Lowick First School is advertising for a full time Head Teacher. The School has had an executive Head for the past few months and the Governors have now decided that the best way forward for the school is to seek for a permanent full-time appointment.
The school is also looking to improve its links with Holy Island First School.
The news that our First School is seeking a new full-time head is surely welcome. It suggests that the governors have confidence in the school, and want to ensure that it can go forward, with the confidence of local people, and more important, local parents, behind it.
However, good news is not the entire story of state school provision where we live. All schools in the North Northumberland area have been unsettled by the unilateral decision to convert to a two tier system by the Alnwick partnership, and the recent construction of an entirely new High School. This has led to the likely closure of Belford Middle School, which has lost a significant number of its students to the Duchess School.
Lowick First School, which is on the edge of this upheaval, naturally feels the shockwaves – as children leaving for middle school have sometimes chosen Belford as their first choice.
As the dominoes continue to topple round the district, Northumberland County Council remains distant and silent about its role in helping schools sort out the mess – not that it can probably do much. And Central Government, which gave schools the freedom to do what they like, regardless of local provision, has washed its hands of the whole business, though it is entirely responsible.
In Belford, discussions now centre on whether the first and middle schools can become a primary school – negotiations complicated by the fact that Belford Middle is a Church School, while the First School is owned by the County.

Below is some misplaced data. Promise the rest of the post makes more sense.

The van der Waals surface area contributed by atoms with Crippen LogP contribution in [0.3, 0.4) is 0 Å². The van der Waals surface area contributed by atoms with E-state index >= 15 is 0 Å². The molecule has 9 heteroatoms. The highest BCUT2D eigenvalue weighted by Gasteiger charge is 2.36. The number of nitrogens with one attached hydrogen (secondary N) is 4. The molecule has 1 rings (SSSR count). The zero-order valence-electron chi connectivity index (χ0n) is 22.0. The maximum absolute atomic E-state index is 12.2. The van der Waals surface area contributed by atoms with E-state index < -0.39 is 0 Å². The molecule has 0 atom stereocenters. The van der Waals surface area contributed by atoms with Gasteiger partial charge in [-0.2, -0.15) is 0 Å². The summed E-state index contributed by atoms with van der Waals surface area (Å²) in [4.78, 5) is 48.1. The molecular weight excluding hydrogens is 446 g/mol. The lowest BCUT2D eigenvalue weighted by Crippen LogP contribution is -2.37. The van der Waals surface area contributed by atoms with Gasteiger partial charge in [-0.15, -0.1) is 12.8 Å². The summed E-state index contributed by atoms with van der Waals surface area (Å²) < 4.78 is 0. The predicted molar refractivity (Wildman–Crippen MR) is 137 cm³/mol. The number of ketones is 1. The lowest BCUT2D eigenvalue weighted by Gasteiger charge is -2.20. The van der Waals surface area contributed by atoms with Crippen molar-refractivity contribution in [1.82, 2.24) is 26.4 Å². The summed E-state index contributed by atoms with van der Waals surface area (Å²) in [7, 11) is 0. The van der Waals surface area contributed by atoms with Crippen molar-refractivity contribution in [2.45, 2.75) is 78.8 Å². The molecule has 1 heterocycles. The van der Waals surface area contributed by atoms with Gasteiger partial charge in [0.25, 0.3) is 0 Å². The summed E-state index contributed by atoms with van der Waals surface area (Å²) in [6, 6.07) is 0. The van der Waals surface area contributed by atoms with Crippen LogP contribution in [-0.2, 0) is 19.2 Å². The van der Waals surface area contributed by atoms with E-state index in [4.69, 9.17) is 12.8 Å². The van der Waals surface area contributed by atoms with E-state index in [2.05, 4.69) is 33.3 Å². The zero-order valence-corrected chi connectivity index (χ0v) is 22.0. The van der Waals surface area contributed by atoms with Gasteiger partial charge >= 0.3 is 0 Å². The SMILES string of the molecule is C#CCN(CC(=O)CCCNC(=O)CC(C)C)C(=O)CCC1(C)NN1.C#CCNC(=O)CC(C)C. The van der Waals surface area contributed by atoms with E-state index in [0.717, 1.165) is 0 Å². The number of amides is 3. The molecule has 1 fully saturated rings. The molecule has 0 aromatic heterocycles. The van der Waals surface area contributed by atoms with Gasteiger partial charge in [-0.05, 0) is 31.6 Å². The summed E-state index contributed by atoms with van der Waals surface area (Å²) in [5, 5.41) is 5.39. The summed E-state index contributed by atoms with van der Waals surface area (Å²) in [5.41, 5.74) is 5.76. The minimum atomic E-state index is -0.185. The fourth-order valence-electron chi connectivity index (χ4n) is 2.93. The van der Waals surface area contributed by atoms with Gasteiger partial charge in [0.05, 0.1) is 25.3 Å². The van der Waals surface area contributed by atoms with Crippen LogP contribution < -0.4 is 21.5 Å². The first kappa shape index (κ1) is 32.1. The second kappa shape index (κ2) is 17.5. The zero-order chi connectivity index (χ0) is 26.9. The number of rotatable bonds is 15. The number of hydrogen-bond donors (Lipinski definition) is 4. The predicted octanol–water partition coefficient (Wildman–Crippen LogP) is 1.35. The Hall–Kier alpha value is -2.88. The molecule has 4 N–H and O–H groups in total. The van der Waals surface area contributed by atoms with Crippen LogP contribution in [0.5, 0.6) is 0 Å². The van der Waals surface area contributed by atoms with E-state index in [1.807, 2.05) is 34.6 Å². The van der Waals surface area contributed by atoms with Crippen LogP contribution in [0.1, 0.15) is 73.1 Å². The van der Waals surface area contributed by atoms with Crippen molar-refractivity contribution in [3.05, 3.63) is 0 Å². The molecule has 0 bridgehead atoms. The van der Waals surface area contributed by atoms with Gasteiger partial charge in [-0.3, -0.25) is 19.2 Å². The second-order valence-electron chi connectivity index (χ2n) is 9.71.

If you have a view, then now is the time to express it – where it counts – with our County Councillor, and our MP. Give us your views, and we will pass them on.
There will be a “Down Memory Lane” coffee morning in Lowick Village Hall on Wednesday 18th Oct, from 10am – 12pm. Organised by Lowick Heritage Group the idea is to get people along to share more stories about the village as they remember it, using old photos.
It is hoped there will be more than one coffee morning in the future, and that people will get the chance to bring their own photos and objects from the past. Refreshments will be free, and the Morning is open to anyone.
We are pleased to report that the Bowsden Discussion Group [BDG] is returning, and will have its first meeting will be at The Black Bull Lowick, on Wednesday 18th October at 7.30. Traditionally aimed at farmers, the membership has spread over the years to include anyone who has business in, or to be in, the country. Asked whether women members are invited, Graeme Reavely, who is the Secretary, said that none had ever been turned away!
The first guest speaker will be former local County Councillor, Dougie Watkin, who farms locally and is well liked and respected. He will be sharing his memories of life, sheep and politics, with characteristic wit and wisdom.
There will be a buffet after the main business, when informal discussion can take place over the amuse bouche! The cost for each session will be £5, and annual membership covering all 6 sessions is £20.
The new BDG has been revived following the demise of the Black Bull, Bowsden, and the narrow escape of the Black Bull Lowick. Its purpose is mainly rural and agricultural, but topics include any of the lives and backgrounds of the guest speakers. Members have heard from Bishops, Weather Forecasters and Naval Captains, as well as Vets, Farmers, and Businessmen.
Future speakers have already been booked, and they will include Ann Marie Trevelyan, our MP, Karl Crane, owner of the Black Bull and James Thompson, Director of Agriculture for Beeswax Dyson Farms.
A Message from the Parish Council